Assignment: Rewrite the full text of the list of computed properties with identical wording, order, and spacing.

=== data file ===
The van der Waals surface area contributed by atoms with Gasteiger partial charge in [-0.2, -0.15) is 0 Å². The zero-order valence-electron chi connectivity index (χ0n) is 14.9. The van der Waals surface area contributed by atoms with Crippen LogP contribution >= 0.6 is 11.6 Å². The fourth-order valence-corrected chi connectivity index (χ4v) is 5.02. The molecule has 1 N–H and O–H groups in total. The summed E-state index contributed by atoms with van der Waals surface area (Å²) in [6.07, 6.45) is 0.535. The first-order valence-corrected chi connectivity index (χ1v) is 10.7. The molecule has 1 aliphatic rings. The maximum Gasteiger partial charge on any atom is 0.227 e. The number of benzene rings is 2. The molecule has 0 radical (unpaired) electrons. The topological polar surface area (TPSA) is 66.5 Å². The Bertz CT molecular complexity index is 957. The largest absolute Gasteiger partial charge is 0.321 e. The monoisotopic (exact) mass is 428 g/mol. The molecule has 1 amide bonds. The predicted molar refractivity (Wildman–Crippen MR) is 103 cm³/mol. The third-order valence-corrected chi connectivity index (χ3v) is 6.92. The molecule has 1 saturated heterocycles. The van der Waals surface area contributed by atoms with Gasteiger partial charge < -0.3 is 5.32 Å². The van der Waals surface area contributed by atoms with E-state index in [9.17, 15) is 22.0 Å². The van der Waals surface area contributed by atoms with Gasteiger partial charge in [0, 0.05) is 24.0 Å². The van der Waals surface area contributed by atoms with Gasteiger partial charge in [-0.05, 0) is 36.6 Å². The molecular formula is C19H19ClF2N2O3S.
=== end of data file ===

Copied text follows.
The van der Waals surface area contributed by atoms with Gasteiger partial charge in [-0.2, -0.15) is 0 Å². The zero-order valence-electron chi connectivity index (χ0n) is 14.9. The van der Waals surface area contributed by atoms with Crippen LogP contribution >= 0.6 is 11.6 Å². The fourth-order valence-corrected chi connectivity index (χ4v) is 5.02. The molecule has 1 N–H and O–H groups in total. The summed E-state index contributed by atoms with van der Waals surface area (Å²) in [6.07, 6.45) is 0.535. The first-order valence-corrected chi connectivity index (χ1v) is 10.7. The molecule has 1 aliphatic rings. The maximum Gasteiger partial charge on any atom is 0.227 e. The number of benzene rings is 2. The molecule has 0 radical (unpaired) electrons. The topological polar surface area (TPSA) is 66.5 Å². The Bertz CT molecular complexity index is 957. The largest absolute Gasteiger partial charge is 0.321 e. The monoisotopic (exact) mass is 428 g/mol. The molecule has 1 amide bonds. The predicted molar refractivity (Wildman–Crippen MR) is 103 cm³/mol. The third-order valence-corrected chi connectivity index (χ3v) is 6.92. The molecule has 1 saturated heterocycles. The van der Waals surface area contributed by atoms with Gasteiger partial charge < -0.3 is 5.32 Å². The van der Waals surface area contributed by atoms with E-state index in [9.17, 15) is 22.0 Å². The van der Waals surface area contributed by atoms with Gasteiger partial charge in [0, 0.05) is 24.0 Å². The van der Waals surface area contributed by atoms with Gasteiger partial charge in [-0.05, 0) is 36.6 Å². The molecular formula is C19H19ClF2N2O3S.